Chicago Great Western Railway

Chicago Great WesternCGWChicago, Minneapolis, St. Paul, Omaha and Northwestern RailroadChicago, St. Paul and Kansas City Railroad
The Chicago Great Western Railway was a Class I railroad that linked Chicago, Minneapolis, Omaha, and Kansas City.wikipedia
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Alpheus Beede Stickney

A. B. StickneyA.B. StickneyStickney, Alpheus Beede
It was founded by Alpheus Beede Stickney in 1885 as a regional line between St. Paul and the Iowa state line called the Minnesota and Northwestern Railroad.
Stickney''' (June 27, 1840 – August 9, 1916) was the first president of Chicago Great Western Railway, serving in that position from 1884 to 1909.

Chicago and North Western Transportation Company

Chicago and North Western RailwayChicago and North WesternChicago & North Western
In 1968 it merged with the Chicago and North Western Railway (CNW), which abandoned most of the CGW's trackage.
The C&NW became one of the longest railroads in the United States as a result of mergers with other railroads, such as the Chicago Great Western Railway, Minneapolis and St. Louis Railway and others.

Winston Tunnel

In 1887, the Chicago, St. Paul & Kansas City Railroad acquired the M&NW, and by the end of the decade, under the leadership of St. Paul businessman A. B. Stickney, it had established routes west to Omaha, Nebraska, south to St. Joseph, Missouri, and east to Chicago, Illinois, via the Winston Tunnel near Dubuque.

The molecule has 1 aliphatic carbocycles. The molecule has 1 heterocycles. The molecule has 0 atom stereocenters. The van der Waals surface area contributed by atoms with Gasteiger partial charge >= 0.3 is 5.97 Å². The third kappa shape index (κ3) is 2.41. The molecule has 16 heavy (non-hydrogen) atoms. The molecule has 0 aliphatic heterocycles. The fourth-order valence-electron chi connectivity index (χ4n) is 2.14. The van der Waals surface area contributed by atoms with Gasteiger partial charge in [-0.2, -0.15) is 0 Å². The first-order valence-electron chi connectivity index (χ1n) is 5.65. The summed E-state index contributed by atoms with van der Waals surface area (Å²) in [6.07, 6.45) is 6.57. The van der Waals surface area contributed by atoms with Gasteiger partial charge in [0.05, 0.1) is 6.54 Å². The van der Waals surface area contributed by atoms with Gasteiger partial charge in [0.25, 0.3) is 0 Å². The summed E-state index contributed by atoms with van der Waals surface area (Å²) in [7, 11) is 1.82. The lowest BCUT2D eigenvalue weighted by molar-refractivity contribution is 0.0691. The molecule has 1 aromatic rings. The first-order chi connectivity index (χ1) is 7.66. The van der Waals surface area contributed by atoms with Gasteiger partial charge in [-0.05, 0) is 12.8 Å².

The tunnel was completed in 1888 for the Minnesota and Northwestern Railroad, a predecessor to the Chicago Great Western Railway (CGW).

J. P. Morgan

J.P. MorganJ. Pierpont MorganJohn Pierpont Morgan
In 1907, the panic of 1907 caused Stickney to lose control of the railroad, and ownership passed to financier J. P. Morgan.
Chicago Great Western Railway

William N. Deramus III

Deramus, William N., IIIWilliam Deramus III
In 1949, William N. Deramus III assumed the presidency, and began a program of rebuilding infrastructure and increasing efficiency, both by consolidating operations such as dispatching and accounting and by lengthening trains.